Digital transformation has created more gateways for vulnerability and risk. So in addition to natural disasters that can impact a business, organizations are faced with cyberattacks that can truly cripple their business. A solid business continuity plan makes sure that your company is ready for whatever may come its way, be it fire, flood, critical technical failure, or a cyberattack.
Most BCPs Are Not Up to Par
A shockingly large number of businesses manage to get by without a solid BCP. In fact, 46% of organizations lack confidence in their business continuity plan altogether, meaning that they are widely exposed to potential disruptions.
The good news is that there are simple steps all businesses can take to improve their resilience. Business continuity planning is more about changing the organizational mindset than anything else. Here are a few things to keep in mind when creating a BCP that will give your business a fighting chance when faced with a critical incident.
What Does an Effective BCP Look Like?
Business continuity planning is all about protecting what is important for your organization. To ensure business resilience, protect employees and assets, and make sure that critical operations can re-function quickly in any event, a BCP must focus on three critical areas:
1. Access to data: Provide the capability for a business to still have access to applications regardless of local failures, especially when it comes to IT software and infrastructure
2. Continuous Operations: Ensure that business functions will keep running during any disruption, as well as during planned outages such as scheduled backups or maintenance
3. Disaster Recovery: In the event that data is completely lost, there should be a way to recover if not all but at least most of the data
The Evolution of BCP in the Cloud Era
An old, one dimensional approach that only covers purely technical matters might have worked with legacy IT infrastructures. However, digitally complex IT infrastructures in the cloud era require the ability to react much quicker and protect more data sets and volumes than ever before. Contemporary resilience and business continuity requires a plan that is focused on the following elements.
The first step to creating a BCP is to conduct a business impact analysis (BIA) to determine and evaluate the potential effects of a disruption to critical business operations. It can seem like a lot of work before you get a real benefit, but determining how a critical incident will affect operations accomplishes several goals; it identifies which functions and related resources are time sensitive, it sets priorities, and brings the relevant stakeholders on board.
The last thing you want to do when disaster hits is to figure out what to do right then and there. You must have safeguards, procedures, and workarounds in place that will keep you operational and to mitigate the risks of a critical incident. For example:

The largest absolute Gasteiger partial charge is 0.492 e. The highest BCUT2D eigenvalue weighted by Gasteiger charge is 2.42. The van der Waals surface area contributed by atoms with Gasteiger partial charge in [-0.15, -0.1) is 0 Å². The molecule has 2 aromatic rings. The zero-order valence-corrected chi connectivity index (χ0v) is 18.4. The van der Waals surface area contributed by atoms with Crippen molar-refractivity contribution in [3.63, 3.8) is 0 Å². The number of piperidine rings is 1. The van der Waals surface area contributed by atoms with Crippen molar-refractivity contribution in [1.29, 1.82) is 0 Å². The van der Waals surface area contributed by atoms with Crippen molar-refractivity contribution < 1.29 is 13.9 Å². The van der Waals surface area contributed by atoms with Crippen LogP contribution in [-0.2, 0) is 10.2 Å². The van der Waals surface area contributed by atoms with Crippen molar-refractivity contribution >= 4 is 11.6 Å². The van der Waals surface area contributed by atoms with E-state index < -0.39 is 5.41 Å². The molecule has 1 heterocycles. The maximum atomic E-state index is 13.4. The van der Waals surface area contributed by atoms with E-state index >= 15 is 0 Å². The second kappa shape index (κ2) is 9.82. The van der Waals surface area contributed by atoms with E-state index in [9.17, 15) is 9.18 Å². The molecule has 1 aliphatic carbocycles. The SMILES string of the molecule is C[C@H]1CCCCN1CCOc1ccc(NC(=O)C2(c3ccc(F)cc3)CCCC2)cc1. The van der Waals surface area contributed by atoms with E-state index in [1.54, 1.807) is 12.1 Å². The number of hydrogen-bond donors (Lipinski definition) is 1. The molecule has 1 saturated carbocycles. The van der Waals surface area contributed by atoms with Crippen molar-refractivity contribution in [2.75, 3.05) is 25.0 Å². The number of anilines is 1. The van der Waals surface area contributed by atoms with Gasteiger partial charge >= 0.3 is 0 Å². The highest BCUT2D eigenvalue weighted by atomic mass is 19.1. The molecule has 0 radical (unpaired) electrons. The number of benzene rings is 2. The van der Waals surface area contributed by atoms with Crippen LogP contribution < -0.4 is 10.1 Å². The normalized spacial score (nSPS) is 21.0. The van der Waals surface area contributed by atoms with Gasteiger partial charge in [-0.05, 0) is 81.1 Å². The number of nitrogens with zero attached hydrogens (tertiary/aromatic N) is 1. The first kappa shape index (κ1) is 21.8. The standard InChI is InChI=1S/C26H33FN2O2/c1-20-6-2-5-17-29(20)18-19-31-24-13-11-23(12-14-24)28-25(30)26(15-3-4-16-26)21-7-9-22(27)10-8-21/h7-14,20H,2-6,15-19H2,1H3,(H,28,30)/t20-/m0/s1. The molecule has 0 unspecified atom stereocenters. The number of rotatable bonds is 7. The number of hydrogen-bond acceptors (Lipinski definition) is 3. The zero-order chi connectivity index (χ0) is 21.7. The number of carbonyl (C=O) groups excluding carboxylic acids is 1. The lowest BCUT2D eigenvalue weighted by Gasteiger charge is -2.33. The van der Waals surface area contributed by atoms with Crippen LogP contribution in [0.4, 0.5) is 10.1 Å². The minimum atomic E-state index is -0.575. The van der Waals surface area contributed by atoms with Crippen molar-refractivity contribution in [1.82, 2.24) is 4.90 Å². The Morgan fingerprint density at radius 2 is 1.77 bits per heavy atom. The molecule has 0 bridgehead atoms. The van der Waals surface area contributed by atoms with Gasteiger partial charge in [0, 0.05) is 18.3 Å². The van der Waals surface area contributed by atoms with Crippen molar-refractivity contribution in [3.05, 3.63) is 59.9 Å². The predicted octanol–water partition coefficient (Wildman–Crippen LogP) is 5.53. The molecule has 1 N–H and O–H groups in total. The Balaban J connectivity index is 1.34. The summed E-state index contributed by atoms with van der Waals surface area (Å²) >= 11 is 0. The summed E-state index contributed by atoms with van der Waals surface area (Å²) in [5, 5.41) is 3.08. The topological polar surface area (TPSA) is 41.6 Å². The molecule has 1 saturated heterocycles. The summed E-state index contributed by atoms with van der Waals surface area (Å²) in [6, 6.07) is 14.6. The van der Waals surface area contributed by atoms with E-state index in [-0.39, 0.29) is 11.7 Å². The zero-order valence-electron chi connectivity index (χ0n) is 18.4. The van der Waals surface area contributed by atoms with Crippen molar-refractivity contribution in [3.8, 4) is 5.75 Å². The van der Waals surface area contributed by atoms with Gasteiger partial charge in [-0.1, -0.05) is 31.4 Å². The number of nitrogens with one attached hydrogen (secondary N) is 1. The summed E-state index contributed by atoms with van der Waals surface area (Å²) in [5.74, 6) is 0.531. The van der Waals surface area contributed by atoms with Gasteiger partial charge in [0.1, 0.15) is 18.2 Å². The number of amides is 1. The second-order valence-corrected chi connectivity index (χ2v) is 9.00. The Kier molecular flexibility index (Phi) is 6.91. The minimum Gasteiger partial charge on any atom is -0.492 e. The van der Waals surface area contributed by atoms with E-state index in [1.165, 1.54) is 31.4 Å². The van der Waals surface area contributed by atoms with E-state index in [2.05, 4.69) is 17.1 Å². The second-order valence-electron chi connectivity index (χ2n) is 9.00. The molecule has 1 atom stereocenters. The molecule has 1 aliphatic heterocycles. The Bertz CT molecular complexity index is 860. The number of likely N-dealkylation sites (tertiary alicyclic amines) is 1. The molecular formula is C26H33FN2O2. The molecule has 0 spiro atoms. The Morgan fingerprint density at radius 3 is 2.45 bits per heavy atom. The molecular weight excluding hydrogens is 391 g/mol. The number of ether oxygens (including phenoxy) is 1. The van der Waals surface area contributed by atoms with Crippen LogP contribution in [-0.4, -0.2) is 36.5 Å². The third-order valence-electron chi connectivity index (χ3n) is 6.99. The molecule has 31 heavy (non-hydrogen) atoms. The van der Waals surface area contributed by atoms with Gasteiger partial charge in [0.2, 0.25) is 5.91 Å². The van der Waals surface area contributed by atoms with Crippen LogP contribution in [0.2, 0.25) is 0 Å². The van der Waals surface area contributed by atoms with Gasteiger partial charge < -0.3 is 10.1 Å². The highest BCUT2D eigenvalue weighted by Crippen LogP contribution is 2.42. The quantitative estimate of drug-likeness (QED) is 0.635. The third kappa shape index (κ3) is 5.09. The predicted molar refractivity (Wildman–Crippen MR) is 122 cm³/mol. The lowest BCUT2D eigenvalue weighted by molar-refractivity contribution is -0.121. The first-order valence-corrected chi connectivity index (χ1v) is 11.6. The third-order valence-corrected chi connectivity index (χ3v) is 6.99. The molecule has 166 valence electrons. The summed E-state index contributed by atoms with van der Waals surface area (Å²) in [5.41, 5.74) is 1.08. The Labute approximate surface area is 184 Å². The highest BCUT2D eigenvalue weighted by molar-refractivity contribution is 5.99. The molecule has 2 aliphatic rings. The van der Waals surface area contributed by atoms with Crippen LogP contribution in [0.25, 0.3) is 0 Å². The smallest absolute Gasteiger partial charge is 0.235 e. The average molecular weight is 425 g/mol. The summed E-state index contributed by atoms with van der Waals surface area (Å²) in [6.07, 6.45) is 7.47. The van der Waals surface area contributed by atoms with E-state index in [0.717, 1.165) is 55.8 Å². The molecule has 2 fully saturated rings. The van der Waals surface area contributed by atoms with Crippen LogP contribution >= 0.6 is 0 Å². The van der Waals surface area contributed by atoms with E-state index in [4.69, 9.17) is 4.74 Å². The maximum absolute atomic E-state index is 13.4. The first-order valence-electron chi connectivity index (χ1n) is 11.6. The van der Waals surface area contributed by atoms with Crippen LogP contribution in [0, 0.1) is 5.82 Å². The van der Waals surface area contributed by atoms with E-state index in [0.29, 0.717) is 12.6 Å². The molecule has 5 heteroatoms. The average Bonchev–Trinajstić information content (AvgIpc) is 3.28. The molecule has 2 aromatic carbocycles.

- Updated list of all employees who need to be notified of a critical incident
- Communication plan for updating stakeholders, shareholders and the public about a critical incident
- Designate specific persons responsible for addressing legal and regulatory requirements, public relationsת and internal communications
Bringing Everyone Onboard
Business continuity is sometimes put on the backburner because it appears to demand a lot of time and resources that must be taken away from more important (or rather, immediate) needs, like sales, business expansion, and keeping customers happy. However, if you get all the right people together even for a short amount of time, you can make significant headway towards a solid BCP and truly strengthen your business resilience.
There is often confusion over who is responsible for business continuity. While some organizations designate a dedicated business continuity manager, many just push the responsibility to IT. Recovering servers and IT systems is important, but a solid BCP should encompass the entire organization.
It is therefore crucial to establish a designated team which will devise a plan to manage critical incidents, with clearly assigned responsibilities and chains of command. The continuity team should be trained and tested on a continuous basis. In the end, knowing what to do during an incident comes down to testing and practice.
A four-year-old BCP referring to outdated systems and employees who are no longer there is useless during a critical incident. You must regularly update and test your business continuity plans, as reviewing the process periodically is part and parcel of resilience planning.
A Cloud Based Response Plan Is the Ultimate Solution
A cloud based system will put the organization in control of their critical incidents. Such a solution will increase capacity, enhance functionality, and empower relevant stakeholders to identify the critical operational and technical risks facing your organization.
Exigence is able to provide any organization with the calm that comes with handling and executing proper procedures in the event of a critical incident. Crucially, it brings mitigation strategies and practical responses to all the relevant stakeholders with regular and timely updates, and coordinates all parties to ensure that the response is appropriate and effective.